Though the term “Hidden Treasure” is overused to the point of being a cliché, it is a perfectly appropriate way to describe St. Louis’ Bellefontaine Cemetery. It’s the permanent residence of many of our city’s most notable business people, artists, architects, politicians, soldiers and civic leaders. Within its pastoral grounds you will find entombed the namesakes of many of our most well-known buildings, streets and institutions. James Eads is there, as are Albert Bond Lambert and Robert Barnes, perpetually resting among the Busch, Lemp, Maritz, Campbell and O’Fallon families. One of the most haunting monuments belongs to David R. Francis, a former mayor who organized the 1904 World’s Fair.
Some of the mausoleums are as notable as their celebrated inhabitants. For example, the architectural marvel that is the Wainwright Tomb, designed by iconic architect Louis Sullivan (who also designed the Wainwright Building downtown), still attracts visits from architects across the nation.
More than 87,000 are laid to rest in the historic and scenic cemetery that was founded in 1849 to accept the remains of those formerly interred in numerous and scattered church cemeteries that found themselves in the way of a growing city that needed space for the living. The cemetery expanded greatly when a devastating cholera epidemic claimed a large percentage of the city’s citizenry.
Bellefontaine’s park-like setting was designed by Almerin Hotchkiss, who earned fame for his Green-Wood Cemetery in Brooklyn, New York. The cemetery’s meandering roadways take the visitor on a trip through time, back to a day when families visited their loved ones via horse and carriage. In those early days, such a journey and visitation made for a daylong event, culminating in a relaxed picnic lunch beside the dearly departed.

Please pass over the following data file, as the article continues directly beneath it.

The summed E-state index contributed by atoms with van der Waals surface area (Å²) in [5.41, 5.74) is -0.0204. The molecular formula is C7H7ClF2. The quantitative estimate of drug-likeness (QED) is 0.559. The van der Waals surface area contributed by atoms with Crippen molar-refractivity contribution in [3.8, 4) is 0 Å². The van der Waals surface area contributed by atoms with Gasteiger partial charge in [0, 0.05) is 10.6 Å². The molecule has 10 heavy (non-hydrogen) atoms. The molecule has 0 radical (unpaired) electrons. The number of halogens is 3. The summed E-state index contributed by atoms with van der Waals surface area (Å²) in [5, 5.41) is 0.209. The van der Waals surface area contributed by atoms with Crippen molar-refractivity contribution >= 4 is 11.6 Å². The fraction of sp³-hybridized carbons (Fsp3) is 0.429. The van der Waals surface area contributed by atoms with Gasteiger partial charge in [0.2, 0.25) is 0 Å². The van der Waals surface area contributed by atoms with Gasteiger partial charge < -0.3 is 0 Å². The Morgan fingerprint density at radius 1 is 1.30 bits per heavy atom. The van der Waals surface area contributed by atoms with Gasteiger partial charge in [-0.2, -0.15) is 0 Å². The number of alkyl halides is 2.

Today, the cemetery still makes for an awe-inspiring experience. Visitors are encouraged and warmly welcomed. Organized tours are plentiful, and if you can’t make one of them, their interactive website provides ample opportunity to plan a self-guided tour; there are enough beer barons and Civil War notables to have their own dedicated maps. A good book about Bellefontaine is “Movers and Shakers, Scallawags and Suffragettes: Tales From Bellefontaine Cemetery,” by Carol Ferring Shepley.
A few years ago I had the pleasure of hosting the Lemp Reality Tour, a bus tour that took participants to places associated with the Lemp family. The tour culminated with a visit to – and within – their family mausoleum, the largest in the cemetery. Richard Lay, VP of Public Relations for the cemetery (and a walking encyclopedia of its history) boarded the bus and discussed the notables whose tombs we passed along the way, with insightful anecdotes that were entertaining and informative. One of the most rewarding and gratifying aspects of conducting these tours were the positive reactions from tourists who were truly amazed at this beautiful and reflective spot that many didn’t even know existed.
So, if you were once a mover and shaker, Bellefontaine is the place to be; if you enjoy St. Louis history, it’s the place to see.